Australian Prime Minister Anthony Albanese has condemned the incident where a Chinese fighter plane forced its plane while on routine surveillance into a dangerous manoeuvre over the South China Sea.

On May 26, a Royal Australian Air Force (RAAF) “P-8 maritime surveillance aircraft was intercepted by a Chinese J-16 fighter aircraft during a routine maritime surveillance activity in international airspace in the South China Sea region,” the Australian Department of Defence said in a statement.

“The intercept resulted in a dangerous manoeuvre which posed a safety threat to the P-8 aircraft and its crew,” it added.

Addressing the presser, Australian Defense Minister Richard Marles said, “What occurred was that the J-16 aircraft flew very close to the side of the P-8 maritime surveillance aircraft,” Marles said. “In flying close to the side, it released flares, the J-16 then accelerated and cut across the nose of the P-8, settling in front of the P-8 at a very close distance. At that moment, it then released a bundle of chaff which contains small pieces of aluminium, some of which were ingested into the engine of the P-8 aircraft. Quite obviously, this is very dangerous.”

But this is not the first time when the Chinese plan showed unprofessional behaviour. Last week, Canada accused Chinese air force pilots of unprofessional and risky behaviour during encounters with Canadian planes in international airspace, while Ottawa was enforcing UN sanctions against North Korea, reportedly in the East China Sea, Taipei times reported.

Donald Rothwell, a professor of international law at Australian National University, over this incident said, “The P-8 could have been flying adjacent to a Chinese claimed artificial island over which Australia does not recognize any Chinese entitlement to a territorial sea and, as such, the freedom of overflight would apply. China would counter by saying this is an area where they can assert a legitimate territorial sea and Australian aircraft cannot enter. So the matter could be a simple issue of an Australian versus a Chinese interpretation of the relevant airspace.”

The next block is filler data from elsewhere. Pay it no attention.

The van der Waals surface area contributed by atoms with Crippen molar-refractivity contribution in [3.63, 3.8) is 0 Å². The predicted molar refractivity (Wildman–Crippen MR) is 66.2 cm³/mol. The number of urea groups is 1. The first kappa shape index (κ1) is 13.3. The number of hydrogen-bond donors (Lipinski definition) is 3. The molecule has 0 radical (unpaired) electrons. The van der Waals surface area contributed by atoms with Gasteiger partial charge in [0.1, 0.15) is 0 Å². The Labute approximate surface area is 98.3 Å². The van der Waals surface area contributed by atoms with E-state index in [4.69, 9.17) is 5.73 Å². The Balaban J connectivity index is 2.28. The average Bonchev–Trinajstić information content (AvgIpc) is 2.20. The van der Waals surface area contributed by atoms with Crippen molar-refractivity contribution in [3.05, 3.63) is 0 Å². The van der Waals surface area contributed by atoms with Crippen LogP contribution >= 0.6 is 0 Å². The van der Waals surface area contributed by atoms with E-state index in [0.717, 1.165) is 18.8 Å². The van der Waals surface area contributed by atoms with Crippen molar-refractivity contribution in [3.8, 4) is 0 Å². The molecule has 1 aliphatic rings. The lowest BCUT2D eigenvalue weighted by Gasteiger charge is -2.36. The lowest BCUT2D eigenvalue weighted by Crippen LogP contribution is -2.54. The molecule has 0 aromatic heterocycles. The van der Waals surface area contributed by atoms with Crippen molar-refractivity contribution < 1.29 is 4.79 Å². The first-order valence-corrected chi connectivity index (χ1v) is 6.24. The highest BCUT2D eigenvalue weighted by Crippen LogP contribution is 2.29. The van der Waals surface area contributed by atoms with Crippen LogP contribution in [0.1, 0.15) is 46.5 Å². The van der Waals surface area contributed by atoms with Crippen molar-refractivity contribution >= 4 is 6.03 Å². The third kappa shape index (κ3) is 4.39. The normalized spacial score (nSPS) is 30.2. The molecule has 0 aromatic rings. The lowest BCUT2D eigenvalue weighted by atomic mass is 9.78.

Meanwhile, Euan Graham, a maritime security expert at the International Institute for Strategic Studies in Singapore thinks that China might be testing the resolve of US allies. He further said that Beijing was “making life difficult for unarmed surveillance aircraft both from Canada and Australia” but was “not reacting in the same way to US aircraft when they are doing their surveillance operations.”

Graham further said the actions sent “a very clear message that China doesn’t want foreign militaries operating on, under or above the waters around its coastline, especially the waters that it claims sovereignty over in the South China Sea.”

According to the publication, that was consistent with Beijing’s long-term strategy to weaken the US alliance system.

Over this incident, the Chinese Foreign Affairs Minister on Monday evening said that Beijing would not allow any country to violate China’s sovereignty and security, and harm peace and stability in the South China Sea by using “freedom of navigation” as an excuse.

A separate editorial cited “data” stated, “that from February 24 to March 11, Australian military aircraft have visited the East China Sea north of the island of Taiwan six times this year to conduct close-in reconnaissance activities.”

Even the Chinese-state-run ‘Global Times’ editorial section said, “No one can act as Washington’s ‘goon’ while making a fortune from China.”